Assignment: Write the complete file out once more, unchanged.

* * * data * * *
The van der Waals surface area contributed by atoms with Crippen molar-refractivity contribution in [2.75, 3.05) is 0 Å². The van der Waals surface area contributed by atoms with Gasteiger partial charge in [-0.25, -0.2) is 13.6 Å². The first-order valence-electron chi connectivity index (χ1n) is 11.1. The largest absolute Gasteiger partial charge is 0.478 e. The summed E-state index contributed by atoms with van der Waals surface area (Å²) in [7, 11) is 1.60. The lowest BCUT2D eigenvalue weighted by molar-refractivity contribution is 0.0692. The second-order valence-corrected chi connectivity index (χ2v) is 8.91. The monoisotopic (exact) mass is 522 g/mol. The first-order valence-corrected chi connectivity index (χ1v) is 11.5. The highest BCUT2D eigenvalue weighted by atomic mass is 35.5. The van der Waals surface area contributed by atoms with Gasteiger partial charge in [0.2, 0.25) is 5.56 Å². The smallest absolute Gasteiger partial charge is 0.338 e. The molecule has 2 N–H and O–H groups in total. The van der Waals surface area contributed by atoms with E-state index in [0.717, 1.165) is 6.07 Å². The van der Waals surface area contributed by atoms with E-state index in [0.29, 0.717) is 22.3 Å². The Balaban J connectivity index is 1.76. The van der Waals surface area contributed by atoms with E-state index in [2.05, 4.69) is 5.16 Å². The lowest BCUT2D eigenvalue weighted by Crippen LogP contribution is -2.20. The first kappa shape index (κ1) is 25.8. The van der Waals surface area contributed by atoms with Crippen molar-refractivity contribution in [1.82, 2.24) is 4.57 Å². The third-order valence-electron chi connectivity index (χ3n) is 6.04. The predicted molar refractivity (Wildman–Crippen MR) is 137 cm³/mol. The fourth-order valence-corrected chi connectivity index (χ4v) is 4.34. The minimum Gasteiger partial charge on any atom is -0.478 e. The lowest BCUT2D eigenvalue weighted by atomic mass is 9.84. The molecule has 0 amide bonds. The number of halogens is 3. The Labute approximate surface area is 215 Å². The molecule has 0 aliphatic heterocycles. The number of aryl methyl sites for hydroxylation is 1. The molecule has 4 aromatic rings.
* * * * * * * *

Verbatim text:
The van der Waals surface area contributed by atoms with Crippen molar-refractivity contribution in [2.75, 3.05) is 0 Å². The van der Waals surface area contributed by atoms with Gasteiger partial charge in [-0.25, -0.2) is 13.6 Å². The first-order valence-electron chi connectivity index (χ1n) is 11.1. The largest absolute Gasteiger partial charge is 0.478 e. The summed E-state index contributed by atoms with van der Waals surface area (Å²) in [7, 11) is 1.60. The lowest BCUT2D eigenvalue weighted by molar-refractivity contribution is 0.0692. The second-order valence-corrected chi connectivity index (χ2v) is 8.91. The monoisotopic (exact) mass is 522 g/mol. The first-order valence-corrected chi connectivity index (χ1v) is 11.5. The highest BCUT2D eigenvalue weighted by atomic mass is 35.5. The van der Waals surface area contributed by atoms with Gasteiger partial charge in [0.2, 0.25) is 5.56 Å². The smallest absolute Gasteiger partial charge is 0.338 e. The molecule has 2 N–H and O–H groups in total. The van der Waals surface area contributed by atoms with E-state index in [0.717, 1.165) is 6.07 Å². The van der Waals surface area contributed by atoms with E-state index in [0.29, 0.717) is 22.3 Å². The Balaban J connectivity index is 1.76. The van der Waals surface area contributed by atoms with E-state index in [2.05, 4.69) is 5.16 Å². The lowest BCUT2D eigenvalue weighted by Crippen LogP contribution is -2.20. The first kappa shape index (κ1) is 25.8. The van der Waals surface area contributed by atoms with Crippen molar-refractivity contribution in [1.82, 2.24) is 4.57 Å². The third-order valence-electron chi connectivity index (χ3n) is 6.04. The predicted molar refractivity (Wildman–Crippen MR) is 137 cm³/mol. The fourth-order valence-corrected chi connectivity index (χ4v) is 4.34. The minimum Gasteiger partial charge on any atom is -0.478 e. The lowest BCUT2D eigenvalue weighted by atomic mass is 9.84. The molecule has 0 amide bonds. The number of halogens is 3. The Labute approximate surface area is 215 Å². The molecule has 0 aliphatic heterocycles. The number of aryl methyl sites for hydroxylation is 1. The molecule has 4 aromatic rings.